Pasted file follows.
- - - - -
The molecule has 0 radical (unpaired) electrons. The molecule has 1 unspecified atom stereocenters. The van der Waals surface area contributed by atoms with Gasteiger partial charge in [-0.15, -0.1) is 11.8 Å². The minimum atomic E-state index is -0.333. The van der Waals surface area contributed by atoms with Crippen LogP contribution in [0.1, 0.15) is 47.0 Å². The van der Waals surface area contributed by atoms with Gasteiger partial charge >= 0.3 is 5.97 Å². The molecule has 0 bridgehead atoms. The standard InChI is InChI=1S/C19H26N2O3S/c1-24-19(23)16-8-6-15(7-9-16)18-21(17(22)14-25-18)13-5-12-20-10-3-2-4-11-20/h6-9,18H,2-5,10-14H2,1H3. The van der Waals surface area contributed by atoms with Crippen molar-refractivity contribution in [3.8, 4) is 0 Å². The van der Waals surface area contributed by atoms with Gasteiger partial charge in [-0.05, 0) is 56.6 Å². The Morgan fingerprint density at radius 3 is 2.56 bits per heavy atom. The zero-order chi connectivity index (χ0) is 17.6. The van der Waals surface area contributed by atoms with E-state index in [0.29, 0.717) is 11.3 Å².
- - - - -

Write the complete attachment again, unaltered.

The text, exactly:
The molecule has 0 radical (unpaired) electrons. The molecule has 1 unspecified atom stereocenters. The van der Waals surface area contributed by atoms with Gasteiger partial charge in [-0.15, -0.1) is 11.8 Å². The minimum atomic E-state index is -0.333. The van der Waals surface area contributed by atoms with Crippen LogP contribution in [0.1, 0.15) is 47.0 Å². The van der Waals surface area contributed by atoms with Gasteiger partial charge >= 0.3 is 5.97 Å². The molecule has 0 bridgehead atoms. The standard InChI is InChI=1S/C19H26N2O3S/c1-24-19(23)16-8-6-15(7-9-16)18-21(17(22)14-25-18)13-5-12-20-10-3-2-4-11-20/h6-9,18H,2-5,10-14H2,1H3. The van der Waals surface area contributed by atoms with Crippen molar-refractivity contribution in [3.8, 4) is 0 Å². The van der Waals surface area contributed by atoms with Gasteiger partial charge in [-0.05, 0) is 56.6 Å². The Morgan fingerprint density at radius 3 is 2.56 bits per heavy atom. The zero-order chi connectivity index (χ0) is 17.6. The van der Waals surface area contributed by atoms with E-state index in [0.29, 0.717) is 11.3 Å².